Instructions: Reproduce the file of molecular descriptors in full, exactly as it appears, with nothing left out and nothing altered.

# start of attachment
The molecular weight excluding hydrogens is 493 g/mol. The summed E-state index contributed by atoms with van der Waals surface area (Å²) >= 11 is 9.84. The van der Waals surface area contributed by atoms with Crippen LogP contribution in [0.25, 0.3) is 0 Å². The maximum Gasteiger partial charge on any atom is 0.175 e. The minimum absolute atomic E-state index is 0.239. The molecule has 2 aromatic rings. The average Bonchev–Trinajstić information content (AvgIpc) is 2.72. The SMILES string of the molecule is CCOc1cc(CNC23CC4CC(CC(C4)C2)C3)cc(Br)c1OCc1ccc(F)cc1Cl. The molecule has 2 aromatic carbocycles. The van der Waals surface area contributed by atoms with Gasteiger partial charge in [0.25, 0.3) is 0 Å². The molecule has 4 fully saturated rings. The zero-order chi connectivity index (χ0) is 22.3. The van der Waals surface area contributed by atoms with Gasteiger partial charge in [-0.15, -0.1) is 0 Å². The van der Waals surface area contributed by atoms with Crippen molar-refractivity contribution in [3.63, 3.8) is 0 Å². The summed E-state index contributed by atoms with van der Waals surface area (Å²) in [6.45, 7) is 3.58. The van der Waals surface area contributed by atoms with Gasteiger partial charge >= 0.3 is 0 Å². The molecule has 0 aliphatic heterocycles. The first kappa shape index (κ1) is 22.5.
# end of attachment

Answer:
The molecular weight excluding hydrogens is 493 g/mol. The summed E-state index contributed by atoms with van der Waals surface area (Å²) >= 11 is 9.84. The van der Waals surface area contributed by atoms with Crippen LogP contribution in [0.25, 0.3) is 0 Å². The maximum Gasteiger partial charge on any atom is 0.175 e. The minimum absolute atomic E-state index is 0.239. The molecule has 2 aromatic rings. The average Bonchev–Trinajstić information content (AvgIpc) is 2.72. The SMILES string of the molecule is CCOc1cc(CNC23CC4CC(CC(C4)C2)C3)cc(Br)c1OCc1ccc(F)cc1Cl. The molecule has 2 aromatic carbocycles. The van der Waals surface area contributed by atoms with Gasteiger partial charge in [0.25, 0.3) is 0 Å². The molecule has 4 fully saturated rings. The zero-order chi connectivity index (χ0) is 22.3. The van der Waals surface area contributed by atoms with Gasteiger partial charge in [-0.15, -0.1) is 0 Å². The van der Waals surface area contributed by atoms with Crippen molar-refractivity contribution in [3.63, 3.8) is 0 Å². The summed E-state index contributed by atoms with van der Waals surface area (Å²) in [6.45, 7) is 3.58. The van der Waals surface area contributed by atoms with Gasteiger partial charge >= 0.3 is 0 Å². The molecule has 0 aliphatic heterocycles. The first kappa shape index (κ1) is 22.5.